I been seeing references to the 2 different versions of the CPU we use, whats the difference, I have a 3.1 board with an R16
So, from a functional point of view.
I’ve gotten my hands on both an R16 (two of them) and an R16J board, in an attempt to find out why on earth some people have the flickering screen problem.
All three of my boards don’t exhibit any problems which is frustrating! This is across two gameshell hardware sets, using 6 different batteries, and a plethora of SD micro cards.
Polling users who do have the problem, there is a fairly equal mix of people with both board revisions, thus making next no correlation between exhibited problems and board revision.
My conclusion is that the only factor that has stayed the same is the user who built their machine, leading me go believe any differences potentially are user installation/climate/cleanliness etc.
According to https://linux-sunxi.org/R16 , the R16 is a relabelled A33.
The J would no doubt be merely a revision number, that may have different components sourced from elsewhere. Here’s an example of a vendor that sells bulk lots of R16-J’s.
(Most other sources refer to the R16 revision)
I couldn’t find anything specific to the R16, but another allwinner board makes some passing remarks regarding different voltages requires for the J revision of the A20 board. (Page 10)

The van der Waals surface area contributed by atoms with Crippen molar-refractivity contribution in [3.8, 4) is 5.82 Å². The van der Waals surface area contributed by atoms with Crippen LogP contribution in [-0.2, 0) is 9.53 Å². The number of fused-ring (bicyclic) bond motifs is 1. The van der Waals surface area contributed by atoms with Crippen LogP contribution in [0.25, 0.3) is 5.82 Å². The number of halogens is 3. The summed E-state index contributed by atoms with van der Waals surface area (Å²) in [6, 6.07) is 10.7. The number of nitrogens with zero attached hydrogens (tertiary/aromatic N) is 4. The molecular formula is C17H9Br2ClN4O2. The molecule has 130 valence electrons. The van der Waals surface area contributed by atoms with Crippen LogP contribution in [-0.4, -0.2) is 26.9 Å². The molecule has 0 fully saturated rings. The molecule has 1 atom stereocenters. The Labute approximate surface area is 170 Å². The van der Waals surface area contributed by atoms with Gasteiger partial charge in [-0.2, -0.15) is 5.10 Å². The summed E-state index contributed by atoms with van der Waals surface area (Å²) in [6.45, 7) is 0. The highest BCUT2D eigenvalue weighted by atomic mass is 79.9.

The points in question being:
The preferred way of powering the board is via the PWR jack with 7-24V DC with a power of at least 5W (usually 6Vx1A, 12Vx0.5A, etc.). This will make the board fully powered and able to power all the peripherals connected to it.
For boards revision J or newer; the voltage applied to the power jack should be (6-16)V for older board revisions
Keep in mind, this is a COMPLETELY different boards so the J revision probably has nothing in common. And even if it was, the range is wide enough for overlap on the off chance there’s a deviation in the battery’s output. So I guess, potentially something to look out for if you’re trying to apply an over/undervoltage mod for overclocking purpose. Ie, nothing that most people should worry about.
This reminds me of the iPhone 6S, and it’s two chipset revisions that caused a big hoo har. At the end of the day, it made barely any difference, but people wanted to complain about having one processor over the other.
To;dr. They’re the same chip, just a different revision. One isn’t better than the other. They’re made to do the same thing.